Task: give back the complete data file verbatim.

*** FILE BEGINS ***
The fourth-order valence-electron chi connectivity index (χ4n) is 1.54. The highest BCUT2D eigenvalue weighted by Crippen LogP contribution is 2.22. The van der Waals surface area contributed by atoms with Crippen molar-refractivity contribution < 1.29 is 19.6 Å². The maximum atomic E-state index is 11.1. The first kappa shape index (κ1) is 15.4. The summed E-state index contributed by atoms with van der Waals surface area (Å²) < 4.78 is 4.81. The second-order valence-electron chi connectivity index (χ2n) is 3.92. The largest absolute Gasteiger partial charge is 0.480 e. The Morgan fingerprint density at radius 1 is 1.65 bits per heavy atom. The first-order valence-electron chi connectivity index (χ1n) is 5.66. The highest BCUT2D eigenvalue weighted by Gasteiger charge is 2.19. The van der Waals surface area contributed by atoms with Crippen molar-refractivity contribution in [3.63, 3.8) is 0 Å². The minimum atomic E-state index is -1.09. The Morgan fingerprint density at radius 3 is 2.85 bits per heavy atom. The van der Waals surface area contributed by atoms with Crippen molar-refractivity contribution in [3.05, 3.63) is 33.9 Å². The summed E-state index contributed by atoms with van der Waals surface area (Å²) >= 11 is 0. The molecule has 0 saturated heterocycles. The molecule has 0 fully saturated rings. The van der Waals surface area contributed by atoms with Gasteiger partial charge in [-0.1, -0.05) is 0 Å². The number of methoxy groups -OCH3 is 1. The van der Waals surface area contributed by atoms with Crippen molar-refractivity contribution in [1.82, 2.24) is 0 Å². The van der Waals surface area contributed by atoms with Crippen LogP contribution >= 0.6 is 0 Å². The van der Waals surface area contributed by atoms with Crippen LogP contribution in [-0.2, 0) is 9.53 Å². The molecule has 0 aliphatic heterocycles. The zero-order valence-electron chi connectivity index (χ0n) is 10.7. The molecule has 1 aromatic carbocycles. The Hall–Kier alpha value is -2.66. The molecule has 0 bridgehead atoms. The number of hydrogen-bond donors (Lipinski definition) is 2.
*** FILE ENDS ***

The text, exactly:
The fourth-order valence-electron chi connectivity index (χ4n) is 1.54. The highest BCUT2D eigenvalue weighted by Crippen LogP contribution is 2.22. The van der Waals surface area contributed by atoms with Crippen molar-refractivity contribution < 1.29 is 19.6 Å². The maximum atomic E-state index is 11.1. The first kappa shape index (κ1) is 15.4. The summed E-state index contributed by atoms with van der Waals surface area (Å²) < 4.78 is 4.81. The second-order valence-electron chi connectivity index (χ2n) is 3.92. The largest absolute Gasteiger partial charge is 0.480 e. The Morgan fingerprint density at radius 1 is 1.65 bits per heavy atom. The first-order valence-electron chi connectivity index (χ1n) is 5.66. The highest BCUT2D eigenvalue weighted by Gasteiger charge is 2.19. The van der Waals surface area contributed by atoms with Crippen molar-refractivity contribution in [3.63, 3.8) is 0 Å². The minimum atomic E-state index is -1.09. The Morgan fingerprint density at radius 3 is 2.85 bits per heavy atom. The van der Waals surface area contributed by atoms with Crippen molar-refractivity contribution in [3.05, 3.63) is 33.9 Å². The summed E-state index contributed by atoms with van der Waals surface area (Å²) >= 11 is 0. The molecule has 0 saturated heterocycles. The molecule has 0 fully saturated rings. The van der Waals surface area contributed by atoms with Gasteiger partial charge in [-0.1, -0.05) is 0 Å². The number of methoxy groups -OCH3 is 1. The van der Waals surface area contributed by atoms with Crippen molar-refractivity contribution in [1.82, 2.24) is 0 Å². The van der Waals surface area contributed by atoms with Crippen LogP contribution >= 0.6 is 0 Å². The van der Waals surface area contributed by atoms with Crippen LogP contribution in [-0.2, 0) is 9.53 Å². The molecule has 0 aliphatic heterocycles. The zero-order valence-electron chi connectivity index (χ0n) is 10.7. The molecule has 1 aromatic carbocycles. The Hall–Kier alpha value is -2.66. The molecule has 0 bridgehead atoms. The number of hydrogen-bond donors (Lipinski definition) is 2.